All classroom training is "massively cooperative". Everyone has to agree to show up and work together to get better.
I personally don't believe my drill is "massively cooperative" though. I believe everyone involved is honestly trying to attack and defend to the best of their abilities. I believe there is little conscious effort to make someone look better, or attempt to deceive themselves.
That's what it looks like when you put 4 average guys together and tell 3 of them to wrestle one of them to the ground. If you doubt it, try it.
Unfortunately I did go on the defensive. I was feeling kind of boxed in yesterday, and felt like much of what was said was personal. I'm trying to not be on the defensive or offensive though, I would really just like to hear what people have to say.
You've got to understand I left "mainstream" aikido for a reason. I couldn't find what I'm looking for there. Some of you have suggested that I find some kind of hard style teacher. However no teacher I have seen can do what I'm looking for. So I have to do it on my own. If you have footage of an aikido teacher doing noncooperative stuff I'd love to see it.
Hmmm ... I don't think it's a matter of "mainstream" or "hard" styles. Just a matter of finding a good teacher.
Example, I can try to imagine what Chuck Clark would do if he were the one with the knife being attacked by 3 people. And I don't have to guess that he'd handle things very well. Dennis Hooker or Ellis Amdur would do the same. I may not be able to imagine what it would look like, but I know it would be something "aikido"-ish, soft, effective, short and sweet.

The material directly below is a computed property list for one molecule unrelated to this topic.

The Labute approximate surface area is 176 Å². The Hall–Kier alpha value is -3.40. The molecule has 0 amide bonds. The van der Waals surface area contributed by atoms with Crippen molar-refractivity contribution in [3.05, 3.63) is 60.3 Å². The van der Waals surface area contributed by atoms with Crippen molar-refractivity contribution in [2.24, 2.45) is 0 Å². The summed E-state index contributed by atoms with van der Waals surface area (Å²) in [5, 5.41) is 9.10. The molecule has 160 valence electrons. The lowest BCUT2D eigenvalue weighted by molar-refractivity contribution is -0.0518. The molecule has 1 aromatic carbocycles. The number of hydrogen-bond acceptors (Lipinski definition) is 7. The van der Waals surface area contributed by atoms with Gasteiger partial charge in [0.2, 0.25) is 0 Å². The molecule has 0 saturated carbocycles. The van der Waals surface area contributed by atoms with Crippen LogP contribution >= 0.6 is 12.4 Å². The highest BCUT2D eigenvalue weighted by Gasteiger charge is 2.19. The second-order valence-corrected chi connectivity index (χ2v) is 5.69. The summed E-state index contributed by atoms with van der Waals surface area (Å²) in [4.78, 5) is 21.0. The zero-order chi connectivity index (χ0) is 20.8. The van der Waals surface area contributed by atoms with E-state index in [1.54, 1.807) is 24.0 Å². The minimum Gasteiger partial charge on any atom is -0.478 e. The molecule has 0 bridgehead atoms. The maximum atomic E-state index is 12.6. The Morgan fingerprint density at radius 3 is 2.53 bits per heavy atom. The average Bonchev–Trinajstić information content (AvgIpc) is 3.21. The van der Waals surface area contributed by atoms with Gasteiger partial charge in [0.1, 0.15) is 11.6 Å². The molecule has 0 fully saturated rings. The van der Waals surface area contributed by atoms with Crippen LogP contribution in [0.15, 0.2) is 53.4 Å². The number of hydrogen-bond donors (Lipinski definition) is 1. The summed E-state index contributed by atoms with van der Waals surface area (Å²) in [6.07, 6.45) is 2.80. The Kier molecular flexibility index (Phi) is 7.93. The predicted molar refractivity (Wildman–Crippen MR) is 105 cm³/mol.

All three have different "styles", but all three are good teachers. (I'd say great, but we'd have to widen doorways to get their ego through -- LOL. Just Kidding!)
But, let's change the subject now. Let's say you want to try aikido with a knife. So, how about something like this?
1 versus 1. Tori w/knife held in reverse grip in right hand. Uke attacks (you should be able to fit with most attacks) and tori uses right hand reverse knife to trap uke's wrist. Tori's other hand goes to uke's shoulder to start irimi nage. After the initial turn when tori goes to turn back into uke, use the point of the knife in ukes face to employ the downward, spiraling drop. NOTE: Do this slowly and safely. You could possibly do this in 1 vs 3, but again, there's a safety factor.
Or another practice -- use the knife in regular grip to deliver an atemi to uke's midsection while you slip the left arm under uke to finish in kaiten nage? In 1 vs 3, you can hopefully launch uke into the other 2.
There are many variations of using a knife with aikido. It isn't "knife fighting", but it can be free flow drills to get used to employing a knife.